If there are not sufficient payroll taxes to cover the cost of qualified sick and child care leave paid, employers will be able to file a request for an accelerated payment from the IRS. The IRS expects to process these requests in two weeks or less.
If an eligible employer paid $4,000 in sick leave and is otherwise required to deposit $7,000 in payroll taxes, including taxes withheld from all its employees, the employer could use up to $4,000 of the $7,000 of taxes it was going to deposit for making qualified leave payments. The employer would only be required under the law to deposit the remaining $3,000 on its next regular deposit date. An immediate dollar-for-dollar tax offset against payroll taxes will be provided.
Coronavirus Aid, Relief, and Economic Security Act (CARES Act):
- Expands Unemployment Benefits and offers coverage to workers who are not eligible for traditional Unemployment Insurance from April 1st, 2020 to December 31st, 2020.
- Part of the recently-passed CARES Act, the Pandemic Unemployment Assistance (PUA) program was created which is effective through December 31, 2020, to help those not traditionally eligible for Unemployment Insurance (UI). Workers who are not eligible for UI could be eligible for PUA. These workers include self-employed individuals, independent contractors, those with limited work history and those who are unable to work as a result of the coronavirus public health emergency.
- An additional $600/week payment to each UI or PUA recipient through the end of July 2020.
- Provides funding for the 1st week of unemployment for states to waive the traditional “waiting week” before benefits begin.
- Provides an additional 13 weeks of unemployment to help those who remain unemployed after weeks of state unemployment are no longer available.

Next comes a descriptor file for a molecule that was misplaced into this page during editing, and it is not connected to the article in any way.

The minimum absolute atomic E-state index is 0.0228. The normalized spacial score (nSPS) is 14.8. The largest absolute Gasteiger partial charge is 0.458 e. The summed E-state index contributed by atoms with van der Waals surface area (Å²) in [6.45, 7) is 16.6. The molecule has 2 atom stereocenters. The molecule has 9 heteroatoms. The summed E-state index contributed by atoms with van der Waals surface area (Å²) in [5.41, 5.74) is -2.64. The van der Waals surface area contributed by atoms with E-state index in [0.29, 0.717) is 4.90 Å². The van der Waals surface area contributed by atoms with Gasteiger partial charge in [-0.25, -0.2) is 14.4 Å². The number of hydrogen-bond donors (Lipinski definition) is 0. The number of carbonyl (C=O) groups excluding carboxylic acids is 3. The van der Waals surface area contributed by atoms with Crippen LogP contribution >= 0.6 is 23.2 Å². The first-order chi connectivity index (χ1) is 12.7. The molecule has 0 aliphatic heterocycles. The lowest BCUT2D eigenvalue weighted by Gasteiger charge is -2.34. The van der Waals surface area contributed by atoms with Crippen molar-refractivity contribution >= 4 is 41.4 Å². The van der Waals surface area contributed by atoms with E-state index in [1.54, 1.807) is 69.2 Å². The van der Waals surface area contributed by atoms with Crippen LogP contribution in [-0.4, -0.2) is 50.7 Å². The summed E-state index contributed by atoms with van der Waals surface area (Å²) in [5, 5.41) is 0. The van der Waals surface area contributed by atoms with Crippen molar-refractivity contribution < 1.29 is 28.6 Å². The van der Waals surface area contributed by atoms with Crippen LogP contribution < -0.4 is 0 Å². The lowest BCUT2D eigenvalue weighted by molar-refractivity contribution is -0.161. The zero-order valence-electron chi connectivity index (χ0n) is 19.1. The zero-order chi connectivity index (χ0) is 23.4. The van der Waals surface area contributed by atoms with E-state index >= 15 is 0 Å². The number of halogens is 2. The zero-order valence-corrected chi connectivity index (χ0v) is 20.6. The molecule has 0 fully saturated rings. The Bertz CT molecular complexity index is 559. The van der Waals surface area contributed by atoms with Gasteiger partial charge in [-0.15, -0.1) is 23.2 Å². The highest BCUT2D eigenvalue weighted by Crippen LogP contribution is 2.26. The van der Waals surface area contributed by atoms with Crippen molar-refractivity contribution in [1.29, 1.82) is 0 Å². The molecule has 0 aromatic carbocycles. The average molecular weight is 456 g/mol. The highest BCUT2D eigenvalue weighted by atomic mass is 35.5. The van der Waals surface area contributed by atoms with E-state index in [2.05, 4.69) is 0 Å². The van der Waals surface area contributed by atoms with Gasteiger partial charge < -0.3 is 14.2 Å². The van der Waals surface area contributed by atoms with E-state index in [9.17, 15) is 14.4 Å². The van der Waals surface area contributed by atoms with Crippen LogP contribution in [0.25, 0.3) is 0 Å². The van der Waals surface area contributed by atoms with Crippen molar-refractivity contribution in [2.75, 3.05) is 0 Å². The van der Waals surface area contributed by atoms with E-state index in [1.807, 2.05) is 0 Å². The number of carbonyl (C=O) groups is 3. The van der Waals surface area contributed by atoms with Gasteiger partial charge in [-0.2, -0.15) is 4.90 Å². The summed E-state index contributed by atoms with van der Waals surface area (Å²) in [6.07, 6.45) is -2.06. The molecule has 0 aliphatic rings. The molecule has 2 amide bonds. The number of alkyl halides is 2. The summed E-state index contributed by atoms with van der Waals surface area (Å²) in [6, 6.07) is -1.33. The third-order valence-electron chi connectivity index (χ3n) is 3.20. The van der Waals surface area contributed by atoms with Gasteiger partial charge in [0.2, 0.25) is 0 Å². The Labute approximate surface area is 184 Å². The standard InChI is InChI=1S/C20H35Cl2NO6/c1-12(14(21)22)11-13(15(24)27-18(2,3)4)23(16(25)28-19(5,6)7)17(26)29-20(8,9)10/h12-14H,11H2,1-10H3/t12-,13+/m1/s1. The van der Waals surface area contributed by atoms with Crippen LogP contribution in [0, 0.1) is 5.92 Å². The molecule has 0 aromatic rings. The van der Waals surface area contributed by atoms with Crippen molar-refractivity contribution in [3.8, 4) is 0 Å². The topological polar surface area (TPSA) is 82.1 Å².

With the help of your employment counsel, it is important for you to review and update your Family and Medical Leave Act (FMLA) and sick leave policies. The Department of Labor (DOL) has recently created an Employee Rights flyer that can be distributed to your employees.
The new legislation was put together quickly so there will be guidance and further interpretation from the Department of Labor shortly. Be sure to stay up-to-date. You can also refer to the DOL’s Questions and Answers fact sheet.
March 30, 2020 Updates
PPE Guidelines for Cemeteries
Provided by CCFW Member, Ensure-A-Seal
- Each cemetery must review all federal, state, and local guidance to make determinations on protocol for handling caskets. The following information represents suggestions based on the available guidelines we have reviewed.
- Treat every case like a COVID-19 case.
- Strictly enforce social distancing.
- Disinfect casket.
- Employees handling casket should wear gloves, Tyvek suits, and face coverings.
- Perform routine and regular proper hand hygiene before and after a burial, and throughout the day.
Emergency Loans Small Business Guide and Checklist
Below is a link to the U.S. Chamber of Commerce’s Coronavirus Emergency Loans Small Business Guide and Checklist. As part of the recently passed Coronavirus Aid, Relief, and Economic Security (CARES)
Act, there is support for 501(c)(3) organizations and other small businesses.
March 26, 2020 Updates
Dear Members of CCC and CCFW,
In an effort to come together under a common and unified collaboration on behalf of all Catholic cemeterians across the country during these very difficult and challenging times, the Catholic Cemetery Conference and Catholic Cemeteries and Funeral Services of the West will be working closely with one another to share vital updates to the members of both organizations.
The Coronavirus (COVID-19) is rocking our world. As the pandemic continues to grow, it is important for all Archdiocese and Diocese regardless of geography to come together, share ideas and develop best practices to help families.
Over the past few weeks, we have been forced to re-invent our cemetery business. We have closed our buildings to the public. We have to limit the number of workers in our building sending many staffers to work remotely. We are planning via phone, email and Zoom.
The mission of both our organizations are, and continues to be, commitment to promoting the Order of Christian Funerals and the tradition of Catholic Burial in Catholic Cemeteries. As a group, we can work together to find solutions to our current situation to continue honoring our message.
We encourage everyone receiving this email to ask questions and share what you are doing. Include what’s working and what’s not working. Help others get better. By coming together in our faith, we can help our peers avoid the same pitfalls.